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A city of 650,000 had zero COVID deaths until Sunday. Omicron’s most transmissible subvariant yet finally overtook its defenses

July 4, 2022, 8:30 AM UTC
Police officers stand near a carriage outside a casino in Macau on Oct. 4, 2021. The region is experiencing its biggest-ever COVID outbreak.
Cheong Kam Ka/Xinhua via Getty Images

Macau, a semiautonomous region off the coast of southern China known for its casinos, recorded its first-ever deaths from COVID-19 after two elderly people with underlying conditions—a 100-year-old and a 94-year-old—succumbed to the disease on Sunday. The deaths break Macau’s streak of being one of the only cities on earth to not record a death from COVID-19 since the pandemic broke out two and a half years ago and went on to kill 6.3 million people around the world. Globally, 1,500 people are still dying from COVID-19 daily.

Macau health officials say the new Omicron variant BA.5 is driving the current outbreak. BA.5 has rapidly become the dominant strain in the U.S. and elsewhere due to its high degree of transmissibility. Health experts attribute BA.5’s fitness to its ability to evade vaccine defenses and infect people who have previously caught COVID-19.

Macau recorded its first COVID deaths as it faces its largest-ever outbreak of the virus. The gambling hub of 650,000 people has reported 784 cases since June 18. Before then, it had recorded 151 total in total.

Macau kept COVID at bay by sealing itself off from the rest of the world. The territory deploys strict COVID-zero policies and harsh border restrictions similar to mainland China’s. Macau requires that all travelers entering the city undergo a 10-day hotel quarantine (which the city recently reduced from 14 days). Once inside Macau, residents must use a health code app to enter restaurants, casinos, and shopping malls.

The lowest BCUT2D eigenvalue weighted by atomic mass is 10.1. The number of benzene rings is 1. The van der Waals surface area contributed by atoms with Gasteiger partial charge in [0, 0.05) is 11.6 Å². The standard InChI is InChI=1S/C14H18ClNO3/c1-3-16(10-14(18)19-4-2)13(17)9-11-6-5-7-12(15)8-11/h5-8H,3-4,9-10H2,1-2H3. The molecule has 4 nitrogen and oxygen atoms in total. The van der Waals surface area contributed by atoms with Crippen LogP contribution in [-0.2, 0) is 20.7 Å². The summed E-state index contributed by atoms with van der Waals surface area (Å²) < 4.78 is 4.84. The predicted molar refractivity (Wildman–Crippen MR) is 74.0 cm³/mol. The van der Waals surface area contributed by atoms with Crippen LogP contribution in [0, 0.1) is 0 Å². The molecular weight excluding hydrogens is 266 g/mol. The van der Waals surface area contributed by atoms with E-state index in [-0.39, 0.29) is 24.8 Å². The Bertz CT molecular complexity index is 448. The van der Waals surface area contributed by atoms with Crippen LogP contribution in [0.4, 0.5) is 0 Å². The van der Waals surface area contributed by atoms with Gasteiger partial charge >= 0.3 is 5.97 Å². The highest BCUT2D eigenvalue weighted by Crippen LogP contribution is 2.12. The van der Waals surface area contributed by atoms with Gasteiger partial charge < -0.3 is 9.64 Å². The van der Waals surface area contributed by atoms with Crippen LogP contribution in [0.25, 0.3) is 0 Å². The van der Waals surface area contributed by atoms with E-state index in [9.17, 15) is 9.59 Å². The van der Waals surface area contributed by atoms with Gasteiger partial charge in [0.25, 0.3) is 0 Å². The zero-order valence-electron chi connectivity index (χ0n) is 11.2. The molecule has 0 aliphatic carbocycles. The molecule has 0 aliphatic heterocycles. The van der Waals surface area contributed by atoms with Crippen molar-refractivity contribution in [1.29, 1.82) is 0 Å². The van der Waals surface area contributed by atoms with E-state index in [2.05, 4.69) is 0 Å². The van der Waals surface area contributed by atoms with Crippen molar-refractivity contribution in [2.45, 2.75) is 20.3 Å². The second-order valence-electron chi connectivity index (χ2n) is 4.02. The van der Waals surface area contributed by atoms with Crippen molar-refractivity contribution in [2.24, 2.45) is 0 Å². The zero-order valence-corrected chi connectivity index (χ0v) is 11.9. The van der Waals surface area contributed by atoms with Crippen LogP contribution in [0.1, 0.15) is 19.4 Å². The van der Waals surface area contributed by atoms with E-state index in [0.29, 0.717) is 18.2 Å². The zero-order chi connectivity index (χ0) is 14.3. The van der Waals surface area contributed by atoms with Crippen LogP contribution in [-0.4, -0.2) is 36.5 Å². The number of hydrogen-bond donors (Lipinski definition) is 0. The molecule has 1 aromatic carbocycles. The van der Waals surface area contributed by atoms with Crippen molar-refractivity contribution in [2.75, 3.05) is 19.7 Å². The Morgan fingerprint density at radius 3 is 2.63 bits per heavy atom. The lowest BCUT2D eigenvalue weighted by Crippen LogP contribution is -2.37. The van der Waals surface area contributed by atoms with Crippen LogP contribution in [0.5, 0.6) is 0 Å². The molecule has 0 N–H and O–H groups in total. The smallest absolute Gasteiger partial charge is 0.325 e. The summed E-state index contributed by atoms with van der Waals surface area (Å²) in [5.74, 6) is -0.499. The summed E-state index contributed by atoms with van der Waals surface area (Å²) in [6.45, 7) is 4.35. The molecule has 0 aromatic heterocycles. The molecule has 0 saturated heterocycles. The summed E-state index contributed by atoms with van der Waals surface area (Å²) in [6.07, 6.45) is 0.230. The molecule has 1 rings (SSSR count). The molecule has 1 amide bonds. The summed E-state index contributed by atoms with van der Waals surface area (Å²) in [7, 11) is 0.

Macau authorities are still not sure how the virus entered the city, but the first clusters in June were traced to an employee at a prison and a worker at a meat shop who often commuted between Macau and the nearby city of Zhuhai in mainland China.

The new outbreak has pushed the city to tighten its restrictions. Macau has allowed casinos to stay open but forced schools to end the academic year early. The city has also shut down bars, cinemas, salons, gyms, government buildings, and in-person dining at restaurants.

Macau is the world’s largest gambling hub. Before the pandemic, it took in five times more gaming-related revenue per year than Las Vegas. But Macau’s COVID restrictions have taken a toll on the city’s economy, with casino revenue down 80% this year compared to pre-COVID levels.

From July 4 to July 9, Macau will test every city resident for COVID-19 three times, Macau’s secretary for social affairs and culture, Elsie Ao Ieong, announced on Sunday. After this round of tests, every Macau resident will have been tested for COVID six times since mid-June; the government just completed a different round of three citywide tests last week.

As Macau battles BA.5, nearby Hong Kong is paying close attention. In recent weeks, Hong Kong authorities have started sending people infected with BA.5 and its cousin BA.4—plus their close contacts—to centralized quarantine facilities even as the government allows people infected with other Omicron subvariants to quarantine at home.

Mainland China also appears to be tightening COVID measures days after it appeared to resume normal life following Shanghai’s months-long lockdown. Over the weekend, China’s government put 1.7 million people in central Anhui province into lockdown after authorities discovered over 1,000 infections in the province. (It is unclear which Omicron subvariant is responsible for the Anhui outbreak.)

For now, it appears there is no end in sight to rounds of lockdowns and mass testing in mainland China, as well as in Hong Kong and Macau, which often follow the central government’s lead.

“Our country has a large population; such strategies as ‘herd immunity’ and ‘lying flat’ would lead to consequences that are unimaginable,” Chinese President Xi Jinping said in Wuhan last week about China’s commitment to its COVID-zero strategy.

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